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Investing in students to close the gap on pandemic learning loss

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Alberta’s government is providing up to $45 million in new funding to jump-start targeted supports for students who require extra help with literacy and numeracy after two school years of pandemic-impacted learning.

The targeted programming is based on feedback from superintendents from school divisions throughout the province on how to best support early learners.

Early research indicates literacy and numeracy are two key areas where some younger children are experiencing challenges as a result of the pandemic. Research also indicates that early intervention with struggling readers can help students catch up to grade level. Without intervention, those students could continue to struggle with reading throughout their school lives.

“We know that literacy and numeracy are critical for young students, and getting timely help at the start of the upcoming school year will ensure that all students are set up for future learning success. Alberta has worked hard to keep schools open through most of the pandemic, but we know that many children have still been set back in their learning. Today’s announcement reflects our real commitment to address that.”

Jason Kenney, Premier

“We know the COVID-19 crisis has created an unprecedented need among younger students and schools that intervene quickly are able to help struggling students catch up to grade level. And we recognize that literacy and numeracy are essential and the building blocks for future learning. This investment is to ensure that students who have experienced learning loss get the timely help they need so that no student is left behind.”

Adriana LaGrange, Minister of Education

School authorities will have flexibility to design programming to best meet local needs by offering small group sessions for up to 16 weeks for students in Grades 1 to 3 who are assessed as needing additional support.

“Additional funding to target foundational skills is welcomed and timely news as jurisdictions are planning to address learning supports arising from the pandemic.”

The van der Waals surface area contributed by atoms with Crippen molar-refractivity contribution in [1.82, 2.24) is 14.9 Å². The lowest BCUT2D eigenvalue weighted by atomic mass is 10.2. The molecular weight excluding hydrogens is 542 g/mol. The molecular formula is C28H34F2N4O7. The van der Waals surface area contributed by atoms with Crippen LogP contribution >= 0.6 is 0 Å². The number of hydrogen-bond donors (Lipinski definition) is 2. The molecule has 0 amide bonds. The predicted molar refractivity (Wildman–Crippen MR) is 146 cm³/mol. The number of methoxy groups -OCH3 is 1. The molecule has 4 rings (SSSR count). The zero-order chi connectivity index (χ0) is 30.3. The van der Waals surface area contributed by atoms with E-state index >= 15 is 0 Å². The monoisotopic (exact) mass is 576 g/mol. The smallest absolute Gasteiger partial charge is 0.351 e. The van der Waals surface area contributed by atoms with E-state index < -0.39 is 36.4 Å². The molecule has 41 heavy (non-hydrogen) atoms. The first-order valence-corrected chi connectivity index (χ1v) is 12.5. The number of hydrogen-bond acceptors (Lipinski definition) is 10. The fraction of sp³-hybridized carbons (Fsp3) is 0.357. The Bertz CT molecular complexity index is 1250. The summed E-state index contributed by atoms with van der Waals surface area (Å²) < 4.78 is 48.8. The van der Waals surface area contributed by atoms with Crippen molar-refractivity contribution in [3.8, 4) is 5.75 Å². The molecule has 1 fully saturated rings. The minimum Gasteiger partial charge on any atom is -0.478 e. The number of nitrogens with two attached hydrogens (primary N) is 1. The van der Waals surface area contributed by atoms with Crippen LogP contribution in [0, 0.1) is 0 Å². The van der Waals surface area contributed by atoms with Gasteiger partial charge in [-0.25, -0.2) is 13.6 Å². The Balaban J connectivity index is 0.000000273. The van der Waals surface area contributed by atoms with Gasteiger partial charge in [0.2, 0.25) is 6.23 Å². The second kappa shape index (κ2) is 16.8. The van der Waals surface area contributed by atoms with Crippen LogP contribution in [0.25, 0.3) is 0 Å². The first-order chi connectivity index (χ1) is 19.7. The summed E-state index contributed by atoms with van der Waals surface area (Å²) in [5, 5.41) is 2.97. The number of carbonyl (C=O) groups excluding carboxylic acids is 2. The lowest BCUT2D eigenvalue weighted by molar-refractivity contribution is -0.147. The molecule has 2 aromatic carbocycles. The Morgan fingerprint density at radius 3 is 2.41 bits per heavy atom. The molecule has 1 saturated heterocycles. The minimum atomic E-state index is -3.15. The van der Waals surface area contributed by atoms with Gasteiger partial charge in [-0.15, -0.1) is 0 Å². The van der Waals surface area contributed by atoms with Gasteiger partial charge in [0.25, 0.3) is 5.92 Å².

Bevan Daverne, president, College of Alberta School Superintendents

“This is welcome news. This new funding will support the hiring of additional teachers and make a difference for our young learners, many of whom faced interruptions to learning over the past year. At the beginning of the next school year, we will prioritize work to determine where students are in their learning and identify the next steps to best address student needs. This funding supports the plans we have in place and allows us to provide additional targeted literacy and math supports for students in those schools most impacted by the disruption of learning this year.”

Marilyn Dennis, board chair, Calgary Board of Education

“We are grateful for Alberta Education’s recent investment in our Grade 1 to 3 students. We know that some students are experiencing disruptions to their learning as well as delays in literacy and numeracy because of COVID-19. The $45 million in new funding will help Calgary Catholic, and other districts across the province, provide additional and targeted literacy and numeracy supports for these students in the fall.”

Mary Martin, board chair, Calgary Catholic School Division

“Our board is grateful for this new funding targeted to support the early learning needs of students next year. COVID has truly hindered the learning of our children. We feel that this announced support, to close the learning gap, will make a real difference in the futures of our students.”

John Lehners, board chair, Grande Prairie Public School Division

“I appreciate the government's investment in this important initiative to ensure student learning is prioritized coming out of the pandemic.”

Holly Bilton, board chair, Chinook's Edge School Division

In March, a voluntary program for schools was launched to assess the impact of the pandemic. It focuses on reading deficits among early learners.